The Sheldon Patent

Posted Sunday, March 04, 2012.

My grandfather was named Harry Sheldon. He was a Professor of Dentistry at the Georgetown University Dental School. Having graduated from Georgetown, then serving in the Army and having a private dentistry practice, he returned to the school where he was Chair of the Department of Operative Dentistry. He taught at the school along with his good friend, Dr. Everett Cobb. Harry and Everett were neighbors, living down the street from one another, and our families were close when I was growing up.

Harry and Everett collaborated on an invention for which they received a patent in 1968. The patent, U.S. Patent No. 3,367,788, is titled “Substantially Radiopaque Tooth Lining Composition.”

The patent discloses a material that can be used when filling a cavity, and the material is subsequently detectible by X-ray. When filling a cavity, it was known to precede the filling with a compound like calcium hydroxide. The calcium hydroxide rested upon the pulp and promoted healing of the damaged pulp. After the cavity was lined with calcium hydroxide, dental amalgam was applied to complete the filling of the cavity.

The problem was that when the patient returned for a subsequent checkup and X-rays, the calcium hydroxide gave an appearance on the X-ray identical to tooth decay. Evidently, in such a situation, a dentist unaware of the previous work to fill the cavity might needlessly remove the filling, believing decay existed where there was actually only the calcium hydroxide compound. So Harry and Everett set about finding a way to change the appearance on the X-ray of the calcium hydroxide hidden beneath the dental amalgam comprising the remainder of the filling.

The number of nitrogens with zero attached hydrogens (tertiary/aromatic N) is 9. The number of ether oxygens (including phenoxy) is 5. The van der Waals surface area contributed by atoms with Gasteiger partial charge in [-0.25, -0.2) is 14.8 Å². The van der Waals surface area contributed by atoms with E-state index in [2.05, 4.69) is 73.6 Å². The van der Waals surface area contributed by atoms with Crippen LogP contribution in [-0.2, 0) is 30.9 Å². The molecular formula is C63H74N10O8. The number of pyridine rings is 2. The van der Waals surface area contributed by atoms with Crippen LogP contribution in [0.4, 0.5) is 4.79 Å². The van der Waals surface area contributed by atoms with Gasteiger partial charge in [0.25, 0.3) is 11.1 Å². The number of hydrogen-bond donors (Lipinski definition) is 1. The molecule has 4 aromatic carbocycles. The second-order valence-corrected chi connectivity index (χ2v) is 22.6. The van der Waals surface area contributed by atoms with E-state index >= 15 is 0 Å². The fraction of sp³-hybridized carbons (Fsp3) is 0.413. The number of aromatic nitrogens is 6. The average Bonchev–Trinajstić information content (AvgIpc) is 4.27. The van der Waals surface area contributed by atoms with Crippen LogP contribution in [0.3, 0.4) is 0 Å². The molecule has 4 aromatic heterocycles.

Their solution was to mix very small silver particles with the calcium hydroxide prior to lining the cavity with the compound. The silver caused the appearance of the calcium hydroxide layer to be visibly apparent during subsequent X-rays. The patent claims recite different proportions of calcium hydroxide to silver, but the broadest claim discloses a compound made of 40 to 50% of calcium hydroxide and 10 to 25% silver metal particles, with the remainder being thickening agent and water.

The patent was granted February 6, 1968 and would have expired in 1985, around the time I was a junior in high school. Harry and Everett assigned the patent to their employer, Georgetown University. While I was aware my grandfather had received numerous awards and honors related to his work, I don’t remember ever hearing about the patent. It would have been fun to have compared notes with him when I received my own patent, in 1999. Sadly, Harry Sheldon passed away in 1990 at the age of 70, so I never had the chance. Everett Cobb continued to teach and practice for years afterwards, but passed away in 2008. Their friends and families miss both of them.

You can view the Sheldon / Cobb patent here.

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